Another Misty Peak Tea sheng from 300-600 year old trees? Yes please! I can’t say no to sheng pu’er – the stuff is THA BOMB! Just something so magical about raw/sheng pu’er. I’ve been a green/white/oolong drinker the last few months, and I find raw pu’ers really appealing in flavor – they aren’t strong robust like black teas, but not really grassy vegetal like a green. I’ve been recommending raw pu’er to fellow green/white tea drinkers. Be adventurous, hoot!
Dry cake: The tea has a lovely earthy floor scent.
I had no issues breaking off a piece of tea – no drilling or jack hammering involved! The tea was pressed just enough to keep its shape, but not a dense lump – I can tell this cake wasn’t pressed with a machine!
Steeping Instructions: I was given steeping instructions with this pu’er: 3 grams of leaf, 2 rinses with 180F, then I start with 10 second steepings.
I used 185F water due to my kettle. 3 grams of tea seemed not much, but hey, more tea for later? hehehehehe! I added 10 seconds to each early steepings, and from there added 15-30 seconds for later infusions.
Tea owls, I’m getting fast with the camera – one hand making tea and pouring, the other hand holding the camera! Hmm, I just remembered my husband has a camera tripod, I should try it sometime.
First Infusion: The colour is quite light, but once on a white background, the tea is a lovely champagne colour! Smells slightly smokey.
Taste, a little light, but surprisingly sweet and bright. The flavor is warm, like an autumn glow. There are slight cherry blossom notes, but no tartness. A little savory mineral and smokey notes end of sip. Hmmm, I wish I steeped it longer than 10 seconds, but hey, lets see how the next steepings go.
Second Infusion: As I was pouring the gaiwan, I was getting lovely smokey and spice smells. The flavor is even more fruity and 30% stronger! The sip starts off a little smokey, then a sweet fruityness sweeps through the mouth. The fruityness reminds me of apricot, with a little cherry blossom mixed in. The tea finishes off with a savory mineral, but this time with a bit of lingering silky creamy sensation on the lips.
Third Infusion: An even more flavorful steep! 20% stronger than the last steeping, but with the same apricot, cherry blossom and savory smokes mineral notes. Misty Peak Tea’s 2012 Autumn Sheng Pu’er is very relaxing and easy to drink so far.
What I found interesting is the leaves have broken apart already. The colouring already seems different to the 2013 Spring Sheng Pu’er as it has more brown tones.
Fourth Infusion: How is this tea getting better and better? The flavor is getting stronger making all the notes stand out more. The fruityness is blowing my mind – I can’t decide if it’s apricot or cherry. The cherry vibes between that floral cherry blossom and canned deep flavored savory cherry.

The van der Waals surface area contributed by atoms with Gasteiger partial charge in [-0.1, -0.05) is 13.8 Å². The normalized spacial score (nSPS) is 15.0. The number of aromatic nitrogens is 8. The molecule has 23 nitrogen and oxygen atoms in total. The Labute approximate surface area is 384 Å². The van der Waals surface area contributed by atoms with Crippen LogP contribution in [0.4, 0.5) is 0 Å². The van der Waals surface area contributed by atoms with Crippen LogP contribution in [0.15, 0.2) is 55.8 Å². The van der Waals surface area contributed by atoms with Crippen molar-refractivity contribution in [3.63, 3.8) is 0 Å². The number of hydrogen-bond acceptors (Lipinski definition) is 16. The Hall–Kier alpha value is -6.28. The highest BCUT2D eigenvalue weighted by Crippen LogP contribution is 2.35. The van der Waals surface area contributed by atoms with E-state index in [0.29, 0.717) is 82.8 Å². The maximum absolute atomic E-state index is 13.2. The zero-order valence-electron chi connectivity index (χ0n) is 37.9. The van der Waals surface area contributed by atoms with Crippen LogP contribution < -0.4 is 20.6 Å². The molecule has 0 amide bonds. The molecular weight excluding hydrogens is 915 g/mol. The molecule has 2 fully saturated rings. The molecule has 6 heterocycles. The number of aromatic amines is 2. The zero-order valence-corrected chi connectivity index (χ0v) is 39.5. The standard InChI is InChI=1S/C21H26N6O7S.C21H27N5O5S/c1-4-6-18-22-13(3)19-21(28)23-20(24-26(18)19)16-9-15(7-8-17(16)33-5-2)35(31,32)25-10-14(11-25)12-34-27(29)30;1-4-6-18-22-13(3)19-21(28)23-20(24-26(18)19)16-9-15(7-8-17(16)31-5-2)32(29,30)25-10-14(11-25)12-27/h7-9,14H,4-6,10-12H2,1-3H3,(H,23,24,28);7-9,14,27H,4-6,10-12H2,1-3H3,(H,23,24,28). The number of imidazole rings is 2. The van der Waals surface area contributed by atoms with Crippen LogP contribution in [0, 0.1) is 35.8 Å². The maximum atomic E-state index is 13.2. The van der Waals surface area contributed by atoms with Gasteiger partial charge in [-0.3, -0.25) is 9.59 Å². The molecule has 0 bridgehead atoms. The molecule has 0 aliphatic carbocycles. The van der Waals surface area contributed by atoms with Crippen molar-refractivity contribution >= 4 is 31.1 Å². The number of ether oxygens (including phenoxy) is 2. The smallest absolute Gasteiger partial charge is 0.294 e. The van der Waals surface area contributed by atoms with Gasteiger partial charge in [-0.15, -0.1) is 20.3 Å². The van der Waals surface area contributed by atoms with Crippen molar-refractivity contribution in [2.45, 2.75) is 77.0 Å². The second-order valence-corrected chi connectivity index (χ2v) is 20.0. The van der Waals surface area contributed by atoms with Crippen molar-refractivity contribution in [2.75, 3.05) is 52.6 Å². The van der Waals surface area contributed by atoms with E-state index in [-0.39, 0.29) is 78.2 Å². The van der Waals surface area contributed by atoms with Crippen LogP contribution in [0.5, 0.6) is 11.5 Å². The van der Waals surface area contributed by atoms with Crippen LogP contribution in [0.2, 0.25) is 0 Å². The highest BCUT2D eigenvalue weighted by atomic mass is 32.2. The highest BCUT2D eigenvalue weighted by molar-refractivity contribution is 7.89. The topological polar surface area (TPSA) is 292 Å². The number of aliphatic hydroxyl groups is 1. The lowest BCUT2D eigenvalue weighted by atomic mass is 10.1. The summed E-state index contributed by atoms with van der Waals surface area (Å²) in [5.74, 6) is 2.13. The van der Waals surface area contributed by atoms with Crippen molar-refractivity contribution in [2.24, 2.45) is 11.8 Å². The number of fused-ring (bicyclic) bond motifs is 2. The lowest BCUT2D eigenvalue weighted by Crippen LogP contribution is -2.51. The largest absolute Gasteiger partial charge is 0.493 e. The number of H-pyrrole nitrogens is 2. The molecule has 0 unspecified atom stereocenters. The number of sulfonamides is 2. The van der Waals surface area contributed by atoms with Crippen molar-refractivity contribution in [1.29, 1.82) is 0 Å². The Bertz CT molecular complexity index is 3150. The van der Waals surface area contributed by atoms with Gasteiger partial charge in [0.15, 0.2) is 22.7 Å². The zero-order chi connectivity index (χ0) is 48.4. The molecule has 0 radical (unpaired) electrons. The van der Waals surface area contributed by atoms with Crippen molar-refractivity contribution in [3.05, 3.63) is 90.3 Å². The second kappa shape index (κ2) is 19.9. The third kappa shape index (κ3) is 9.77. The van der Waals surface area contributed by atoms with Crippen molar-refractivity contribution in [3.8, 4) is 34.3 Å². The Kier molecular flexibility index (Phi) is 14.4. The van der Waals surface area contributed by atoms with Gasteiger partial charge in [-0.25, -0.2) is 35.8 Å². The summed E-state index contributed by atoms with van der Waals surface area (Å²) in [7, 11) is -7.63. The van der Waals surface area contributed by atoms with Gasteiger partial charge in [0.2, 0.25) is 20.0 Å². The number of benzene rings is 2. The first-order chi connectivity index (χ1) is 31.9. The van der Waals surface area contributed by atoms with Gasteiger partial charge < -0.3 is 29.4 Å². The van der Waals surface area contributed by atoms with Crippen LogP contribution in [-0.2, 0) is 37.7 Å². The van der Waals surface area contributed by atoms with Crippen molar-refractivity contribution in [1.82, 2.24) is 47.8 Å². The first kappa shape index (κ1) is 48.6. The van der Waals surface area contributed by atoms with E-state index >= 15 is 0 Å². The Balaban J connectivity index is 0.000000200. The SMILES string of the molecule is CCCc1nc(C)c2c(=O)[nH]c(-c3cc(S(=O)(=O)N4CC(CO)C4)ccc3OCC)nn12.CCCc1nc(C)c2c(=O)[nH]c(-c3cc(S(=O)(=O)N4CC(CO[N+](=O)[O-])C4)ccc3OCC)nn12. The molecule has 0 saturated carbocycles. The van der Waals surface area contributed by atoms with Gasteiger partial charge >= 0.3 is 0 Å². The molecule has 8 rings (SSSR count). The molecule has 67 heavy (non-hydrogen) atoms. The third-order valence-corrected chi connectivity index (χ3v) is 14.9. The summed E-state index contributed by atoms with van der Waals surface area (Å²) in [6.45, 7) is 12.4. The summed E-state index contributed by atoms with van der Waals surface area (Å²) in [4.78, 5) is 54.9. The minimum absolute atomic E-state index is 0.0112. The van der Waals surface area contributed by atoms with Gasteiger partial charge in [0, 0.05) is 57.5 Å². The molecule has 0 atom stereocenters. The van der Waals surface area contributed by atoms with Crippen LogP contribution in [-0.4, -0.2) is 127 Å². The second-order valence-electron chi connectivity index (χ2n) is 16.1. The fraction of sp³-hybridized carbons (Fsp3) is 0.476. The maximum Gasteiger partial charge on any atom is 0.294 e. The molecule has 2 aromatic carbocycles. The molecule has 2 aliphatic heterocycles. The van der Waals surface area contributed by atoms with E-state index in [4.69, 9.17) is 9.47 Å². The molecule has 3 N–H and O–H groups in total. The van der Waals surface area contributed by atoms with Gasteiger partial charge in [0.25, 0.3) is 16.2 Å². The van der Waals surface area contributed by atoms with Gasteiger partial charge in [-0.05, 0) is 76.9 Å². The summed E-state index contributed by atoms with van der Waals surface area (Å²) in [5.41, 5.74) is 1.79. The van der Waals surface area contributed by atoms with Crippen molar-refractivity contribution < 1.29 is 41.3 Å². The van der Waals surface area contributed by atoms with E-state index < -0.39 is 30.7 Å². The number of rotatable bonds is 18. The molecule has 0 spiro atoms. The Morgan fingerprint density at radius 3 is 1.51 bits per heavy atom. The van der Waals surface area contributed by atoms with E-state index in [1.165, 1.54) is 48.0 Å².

I’m getting a little astringency, 1/10 on the Astringe-o-meter. The dryness is purely in my teeth, not the throat. It doesn’t take away from the flavor or the tea or the experience.
Fifth, Sixth Infusion: Okay, I’ve decided this is apricot with a touch of floral. A bit more savory of a finish this infusion, but with that lingering flavor of sweet apricot. Oh my, getting better and better!
I took a long time to drink these infusions, noticing that the apricot flavor lingers for a long time!
Seventh, Eighth, Ninth Infusion: The tea is getting more stronger savory, with a bit of coppery mineral with some spice starting to appear. The smokeyness has pretty much disappeared, leaving the tea very smooth to drink. The apricot sweet notes are still there, especially at end of sip. The astringency here is very interesting. I don’t normally like dryness, but it is so mild, sticking to the teeth – with the apricoty flavors latching on. I can taste that my breath is apricot!
Time to take a moment to enjoy the appearance of this tea again. The leaves are a lovely autumn brown with hints of green and red.
Tenth, Eleventh, Twelfth, Thirteenth, Fourteenth Infusion: 2012 Autumn Sheng Pu’er is finally starting to lighten in flavor with the apricot notes gone. The tea starts off sweet, but that silky smooth unami savory flavor takes over and is simply fantastic! The savory is slightly different, a mix of woody earth and wet stone mineral – all with a clean finish. Occasionally, I will get an echo of apricot aftertaste. The astringency is gone.
Fifteenth Infusion: I’m finally left with a cup of tea that tastes like mineral. The sweetness is all gone. I figure I could get a cup or two more after this, but I’ll stop for now. I’ve seriously drank over 2 liters of water at this point.
Comments: Misty Peak Tea’s 2012 Autumn Sheng Pu’er is a lovely raw/sheng pu’er that develops a great flavors, peaking around the 6th to 9th infusion, with some great mineral savory flavors in the late infusions.
No “Oolong Owl Pu’er party time” with this pu’er – it is very relaxing and contemplative. It is like this autumn pu’er is relaxing me to prepare for winter. I feel more wise drinking this tea, if that makes any sense. Though, I didn’t think about anything ground breaking – mostly about video games and my brazilian jiujitsu practice! I’d love to curl up to this tea in the late fall on a cold afternoon.
From my review of Misty Peak Tea’s 2013 Spring Sheng Pu’er, I found this 2012 Autumn Pu’er to be more chill – the flavoring is less complex and buzzing – it’s like this cake has just figured out its personality and is settling down. The astringency is much less and the flavor output is much more – the flavor develops stronger and I got more steepings!
Overall, very lovely pu’er – if you want a solid tea, give this Misty Peak Tea’s 2012 Autumn Sheng Pu’er a try!
Teal owl with Pu’er pick. Hmmm… not sure if an owl handling a pu’er pick is safe, but I don’t see anything on the internet warning that an owl shouldn’t have a pu’er pick, you know?
(tea provided for review, thank you!)